I have learned what it means to be a friend from the movement because it images the friendship the Lord has with us.

in Christ



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Holy Friendship

Today we have another guest post, written by a good friend of mine, Madeleine Gubbels.  She has given me permission to re-post her blog entry here.  The original post can be found here.

The idea of holy friendship is one that is, unfortunately, lost in a society where “friend” is something achieved by adding a person to your facebook account after one brief encounter.  Friendship is meant to be much more than that.  I hope your reading below about Bls. Jordan and Diana will aid you, too, in finding and deepening true friendship with others.


United in Christ: Bl. Jordan of Saxony & Bl. Diana d’Andalo

By: Madeleine Gubbels

“You are so deeply engraven on my heart that the more I realize how truly you love me from the depths of your soul, the more incapable I am of forgetting you and the more constantly you are in my thoughts; for your love of me moves me profoundly, and makes my love for you burn more strongly.”

You will probably be surprised to learn that those words were written to a Dominican nun from a Dominican priest in the thirteenth century. You may be even more surprised to learn that their relationship was nothing like that of Abelard and Heloise or of Martin Luther and Katherine von Bora. Indeed, the love between Bl. Jordan of Saxony and Bl. Diana d’Andalo burned ever passionately but ever chastely from the day they met until the day they died—and beyond! As Jordan wrote to her again:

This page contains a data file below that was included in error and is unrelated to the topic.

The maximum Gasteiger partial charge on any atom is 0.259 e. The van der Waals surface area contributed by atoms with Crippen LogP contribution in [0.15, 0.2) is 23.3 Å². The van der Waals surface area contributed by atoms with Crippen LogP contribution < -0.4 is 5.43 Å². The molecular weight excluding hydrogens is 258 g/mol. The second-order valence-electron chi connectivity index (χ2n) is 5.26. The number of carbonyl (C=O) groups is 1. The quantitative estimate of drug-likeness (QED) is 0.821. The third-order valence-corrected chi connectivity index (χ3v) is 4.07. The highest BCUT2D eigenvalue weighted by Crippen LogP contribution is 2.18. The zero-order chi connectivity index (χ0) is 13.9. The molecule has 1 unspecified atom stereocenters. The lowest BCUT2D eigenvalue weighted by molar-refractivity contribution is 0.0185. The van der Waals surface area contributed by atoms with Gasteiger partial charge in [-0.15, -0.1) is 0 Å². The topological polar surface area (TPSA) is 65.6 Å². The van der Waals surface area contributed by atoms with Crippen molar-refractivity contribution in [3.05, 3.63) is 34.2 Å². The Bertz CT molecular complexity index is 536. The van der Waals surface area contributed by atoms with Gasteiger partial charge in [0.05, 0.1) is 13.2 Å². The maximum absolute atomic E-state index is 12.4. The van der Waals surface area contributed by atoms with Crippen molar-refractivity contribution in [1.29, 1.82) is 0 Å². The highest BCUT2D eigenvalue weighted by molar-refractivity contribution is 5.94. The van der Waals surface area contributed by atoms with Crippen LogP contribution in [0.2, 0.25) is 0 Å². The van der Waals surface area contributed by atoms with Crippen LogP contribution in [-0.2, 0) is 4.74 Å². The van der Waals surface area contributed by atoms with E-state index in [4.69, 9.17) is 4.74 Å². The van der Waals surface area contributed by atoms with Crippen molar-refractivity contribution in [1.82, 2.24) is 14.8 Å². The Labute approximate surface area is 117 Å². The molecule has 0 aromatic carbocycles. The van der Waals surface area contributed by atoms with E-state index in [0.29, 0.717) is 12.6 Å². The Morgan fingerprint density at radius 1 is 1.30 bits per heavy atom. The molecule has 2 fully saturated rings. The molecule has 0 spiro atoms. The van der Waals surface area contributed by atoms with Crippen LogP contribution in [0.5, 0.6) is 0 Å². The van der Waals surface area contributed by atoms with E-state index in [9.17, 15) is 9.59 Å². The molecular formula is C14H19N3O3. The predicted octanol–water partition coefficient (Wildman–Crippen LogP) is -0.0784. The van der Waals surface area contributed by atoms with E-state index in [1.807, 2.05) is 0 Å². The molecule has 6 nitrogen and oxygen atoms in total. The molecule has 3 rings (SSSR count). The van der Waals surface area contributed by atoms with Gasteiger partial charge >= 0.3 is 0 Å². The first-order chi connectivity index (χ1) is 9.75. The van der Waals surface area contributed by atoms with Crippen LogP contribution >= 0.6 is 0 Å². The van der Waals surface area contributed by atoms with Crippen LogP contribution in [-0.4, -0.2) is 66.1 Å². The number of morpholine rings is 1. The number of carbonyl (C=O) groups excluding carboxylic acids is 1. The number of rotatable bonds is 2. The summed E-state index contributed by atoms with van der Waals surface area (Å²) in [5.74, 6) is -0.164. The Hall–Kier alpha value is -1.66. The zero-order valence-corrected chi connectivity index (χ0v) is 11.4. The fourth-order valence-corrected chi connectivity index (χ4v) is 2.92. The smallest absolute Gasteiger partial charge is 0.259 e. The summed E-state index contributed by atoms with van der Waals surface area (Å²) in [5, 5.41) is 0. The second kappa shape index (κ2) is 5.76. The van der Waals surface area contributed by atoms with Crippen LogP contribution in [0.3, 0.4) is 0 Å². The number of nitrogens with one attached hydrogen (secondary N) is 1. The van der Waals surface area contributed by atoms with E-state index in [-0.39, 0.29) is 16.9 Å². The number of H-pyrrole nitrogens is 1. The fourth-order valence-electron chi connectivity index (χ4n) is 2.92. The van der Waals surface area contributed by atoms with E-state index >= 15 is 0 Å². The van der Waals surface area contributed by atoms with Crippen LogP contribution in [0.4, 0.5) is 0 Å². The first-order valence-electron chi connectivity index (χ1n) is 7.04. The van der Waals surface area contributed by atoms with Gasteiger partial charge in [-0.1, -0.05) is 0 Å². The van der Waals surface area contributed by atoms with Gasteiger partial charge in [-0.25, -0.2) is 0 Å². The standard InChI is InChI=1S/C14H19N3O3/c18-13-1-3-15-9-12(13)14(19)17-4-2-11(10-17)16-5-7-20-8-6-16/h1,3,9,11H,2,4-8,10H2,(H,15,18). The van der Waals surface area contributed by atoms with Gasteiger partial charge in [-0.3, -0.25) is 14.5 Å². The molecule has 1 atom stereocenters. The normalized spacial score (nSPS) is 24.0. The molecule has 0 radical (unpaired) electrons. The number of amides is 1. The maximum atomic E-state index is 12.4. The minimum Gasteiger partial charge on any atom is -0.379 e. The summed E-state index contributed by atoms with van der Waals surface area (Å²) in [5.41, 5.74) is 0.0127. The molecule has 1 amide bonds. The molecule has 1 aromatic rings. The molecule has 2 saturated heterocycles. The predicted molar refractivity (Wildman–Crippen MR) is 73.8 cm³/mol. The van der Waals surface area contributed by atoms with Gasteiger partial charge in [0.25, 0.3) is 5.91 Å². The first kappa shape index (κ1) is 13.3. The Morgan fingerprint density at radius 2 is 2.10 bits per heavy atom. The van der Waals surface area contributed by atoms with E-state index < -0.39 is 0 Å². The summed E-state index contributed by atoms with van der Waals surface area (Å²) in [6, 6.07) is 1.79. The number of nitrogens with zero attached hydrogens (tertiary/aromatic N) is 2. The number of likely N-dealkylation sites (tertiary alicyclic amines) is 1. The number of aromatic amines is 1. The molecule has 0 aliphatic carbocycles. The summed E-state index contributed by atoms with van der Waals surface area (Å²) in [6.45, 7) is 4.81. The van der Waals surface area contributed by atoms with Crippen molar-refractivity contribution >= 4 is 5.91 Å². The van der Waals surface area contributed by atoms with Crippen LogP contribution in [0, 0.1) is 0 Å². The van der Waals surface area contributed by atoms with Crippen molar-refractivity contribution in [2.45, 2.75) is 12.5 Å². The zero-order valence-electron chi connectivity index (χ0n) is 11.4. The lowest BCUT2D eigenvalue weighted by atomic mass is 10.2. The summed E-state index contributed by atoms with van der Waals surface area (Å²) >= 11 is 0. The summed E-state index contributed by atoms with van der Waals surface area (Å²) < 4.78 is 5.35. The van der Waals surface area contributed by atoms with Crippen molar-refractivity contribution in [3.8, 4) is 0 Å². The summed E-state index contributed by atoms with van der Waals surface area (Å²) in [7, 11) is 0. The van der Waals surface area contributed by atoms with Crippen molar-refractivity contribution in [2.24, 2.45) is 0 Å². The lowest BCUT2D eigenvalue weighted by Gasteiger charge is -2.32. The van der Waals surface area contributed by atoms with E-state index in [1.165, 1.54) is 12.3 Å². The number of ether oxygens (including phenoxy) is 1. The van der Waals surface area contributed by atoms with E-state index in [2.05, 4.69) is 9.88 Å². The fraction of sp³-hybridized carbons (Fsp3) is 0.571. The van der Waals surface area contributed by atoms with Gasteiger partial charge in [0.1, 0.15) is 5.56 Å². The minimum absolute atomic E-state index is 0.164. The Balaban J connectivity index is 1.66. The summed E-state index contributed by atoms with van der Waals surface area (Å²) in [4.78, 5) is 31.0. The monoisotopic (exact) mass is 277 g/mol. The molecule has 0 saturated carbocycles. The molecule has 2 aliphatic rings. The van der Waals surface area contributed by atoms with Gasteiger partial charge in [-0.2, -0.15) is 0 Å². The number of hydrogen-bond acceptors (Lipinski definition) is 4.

…Why are you thus anguished? Am I not yours, am I not with you: yours in labour, yours in rest; yours when I am with you, yours when I am far away; yours in prayer, yours in merit, yours too, as I hope, in the eternal reward? …were I to die you would not be losing me; you would be sending me before you to [heaven], that I abiding there might pray for you to the Father and so be of much greater use to you there, living with the Lord, than here in this world where I die all the day long.
What an unusual pair of lovers! It is not often that the Church has seen a celibate couple bound to each other with such strength of love, though Francis and Claire of Assisi, and Jane de Chantal and Francis de Sales, spring to mind. Their relationship challenges us: how can a love between a man and a woman be so intense yet so disinterested, so detached?

The answer (as for all things good) lies in Christ: Diana and Jordan found mirrored in each other a love for Christ, a desire for heaven, and a passion for souls that matched their own. With this foundation, their love for each other knew no bounds—and it only strengthened their dedication to Christ and their service to Him as consecrated religious.

Jordan and Diana are a refreshing reminder that the complementary vocation to the married vocation, that of celibacy, is by no means a renunciation of love, even human love. They are also a reminder that all of our love must first belong to Christ and then to those around as, according to the vocations He has called us to.

And what do you know, Bl. Jordan’s feast day is the day before St. Valentine’s Day.


For more information on these two extraordinary lovers in Christ see: